So, for me, freely accessing and potentially contributing to Larousse feels strange. Can’t help but think of our battered household copies of Petit Larousse illustré. It’s a bit as if a comics enthusiast were not only given access to a set of Marvel or DC comics but could also go on the drawing board. I’ve never been “into” comics but I could recognize my childhood self as a dictionary nerd.

There’s a clear connection in my mind between my Larousse-enhanced childhood memories and my attitude toward using Wikipedia. Sure, Petit Larousse was edited in a “closed” environment, by a committee. But there was a sense of discovery with Petit Larousse that I later found with CD-ROM and online encyclopedias. I used a few of these, over the years, and I eventually stuck with Wikipedia for much of this encyclopedic fun. Like probably many others, I’ve spent some pleasant hours browsing through Wikipedia, creating in my head a more complex picture of the world.

Which is not to say that I perceive Larousse as creating a new Wikipedia. Describing the Larousse.fr move toward open access and user-contributed content, the Independent mostly compares Larousse with Wikipedia. In fact, a Larousse representative seems to have made some specific statements about trying to compete with Wikipedia. Yet, the new Larousse.fr site is significantly different from Wikipedia.

As Suber says, Larousse’s attempt is closer to Google’s knols than to Wikipedia. In contrast with the Wikipedia model but as in Google’s knol model, content contributed by users on the Larousse site preserves an explicit sense of authorship. According to the demo video for Larousse.fr, some specific features have been implemented on the site to help users gather around specific topics. Something similar has happened informally with some Wikipedians, but the Larousse site makes these features rather obvious and, as some would say, “user-friendly.” After all, while many people do contribute to Wikipedia, some groups of editors function more like tight-knit communities or aficionados than like amorphous groups of casual users. One interesting detail about the Larousse model is that user-contributed and Larousse contents run in parallel to one another. There are bridges in terms of related articles, but the distinction seems clear. Despite my tendency to wait for prestige structures to “just collapse, already,” I happen to think this model is sensible in the context of well-known reference books. Larousse is “reliable, dependable, trusty.” Like comfort food. Or like any number of items sold in commercials with an old-time feel.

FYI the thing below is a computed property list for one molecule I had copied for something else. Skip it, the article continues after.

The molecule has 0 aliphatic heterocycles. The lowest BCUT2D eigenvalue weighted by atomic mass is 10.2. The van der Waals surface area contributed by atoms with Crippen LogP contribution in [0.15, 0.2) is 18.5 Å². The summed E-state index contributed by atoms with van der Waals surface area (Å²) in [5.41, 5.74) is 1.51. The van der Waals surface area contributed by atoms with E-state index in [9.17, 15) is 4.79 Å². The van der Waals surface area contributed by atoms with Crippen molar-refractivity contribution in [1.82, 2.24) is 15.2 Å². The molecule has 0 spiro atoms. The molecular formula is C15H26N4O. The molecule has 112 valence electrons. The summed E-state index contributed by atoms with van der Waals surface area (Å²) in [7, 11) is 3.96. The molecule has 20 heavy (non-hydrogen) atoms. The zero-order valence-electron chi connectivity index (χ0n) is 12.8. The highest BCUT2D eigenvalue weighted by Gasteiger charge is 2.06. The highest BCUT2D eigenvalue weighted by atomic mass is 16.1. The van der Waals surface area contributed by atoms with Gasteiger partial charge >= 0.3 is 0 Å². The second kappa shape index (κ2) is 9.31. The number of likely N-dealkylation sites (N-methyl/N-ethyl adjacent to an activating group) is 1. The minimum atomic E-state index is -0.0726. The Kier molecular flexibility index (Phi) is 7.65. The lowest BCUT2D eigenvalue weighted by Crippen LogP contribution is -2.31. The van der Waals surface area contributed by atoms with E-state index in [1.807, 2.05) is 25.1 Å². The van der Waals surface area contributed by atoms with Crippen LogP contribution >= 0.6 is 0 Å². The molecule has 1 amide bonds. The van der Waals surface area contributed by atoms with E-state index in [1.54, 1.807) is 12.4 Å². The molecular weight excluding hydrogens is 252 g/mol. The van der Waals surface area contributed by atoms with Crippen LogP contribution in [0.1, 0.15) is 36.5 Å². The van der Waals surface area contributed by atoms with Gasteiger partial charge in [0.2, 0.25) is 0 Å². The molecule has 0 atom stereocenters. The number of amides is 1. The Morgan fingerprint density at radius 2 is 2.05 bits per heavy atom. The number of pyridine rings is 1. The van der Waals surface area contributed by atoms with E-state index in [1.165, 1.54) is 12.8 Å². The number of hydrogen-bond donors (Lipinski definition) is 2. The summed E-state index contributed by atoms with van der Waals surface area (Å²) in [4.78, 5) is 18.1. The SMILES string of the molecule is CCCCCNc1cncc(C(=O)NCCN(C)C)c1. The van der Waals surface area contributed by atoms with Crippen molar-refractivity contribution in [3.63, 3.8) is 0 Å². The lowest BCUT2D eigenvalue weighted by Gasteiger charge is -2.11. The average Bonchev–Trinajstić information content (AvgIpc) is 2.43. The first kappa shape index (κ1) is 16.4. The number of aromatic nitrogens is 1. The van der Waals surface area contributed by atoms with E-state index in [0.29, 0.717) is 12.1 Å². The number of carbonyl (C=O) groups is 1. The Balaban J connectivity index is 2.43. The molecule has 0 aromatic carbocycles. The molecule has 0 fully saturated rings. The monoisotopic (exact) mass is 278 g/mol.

So, “Wikipedia the model” is quite different from the Larousse model but both Wikipedia and Petit Larousse can be used in similar ways.

Another stream of thought, here, revolves around the venerable institution known as Encyclopædia Britannica. Britannica recently made it possible for bloggers (and other people publishing textual content online) to apply for an account giving them access to the complete online content of the encyclopedia. With this access comes the possibility to make specific articles available to our readers via simple linking, in a move reminiscent of the Financial Times model.

Since I received my “blogger accreditation to Britannica content,” I did browse some article on Britannica.com. I receive Britannica’s “On This Day” newsletter of historical events in my inbox daily and it did lead me to some intriguing entries. I did “happen” on some interesting content and I even used Britannica links on my main blog as well as in some forum posts for a course I teach online.

But, I must say, Britannica.com is just “not doing it for me.”

For one thing, the site is cluttered and cumbersome. Content is displayed in small chunks, extra content is almost dominant, links to related items are often confusing and, more sadly, many articles just don’t have enough content to make visits satisfying or worthwhile. Not to mention that it is quite difficult to link to a specific part of the content as the site doesn’t use page anchors in a standard way.

To be honest, I was enthusiastic when I first read about Britannica.com’s blogger access. Perhaps because of the (small) thrill of getting “privileged” access to protected content, I thought I might find the site useful. But time and again, I had to resort to Wikipedia. Wikipedia, like an old Larousse dictionary, is dependable. Besides, I trust my sense of judgement to not be too affect by inaccurate or invalid information.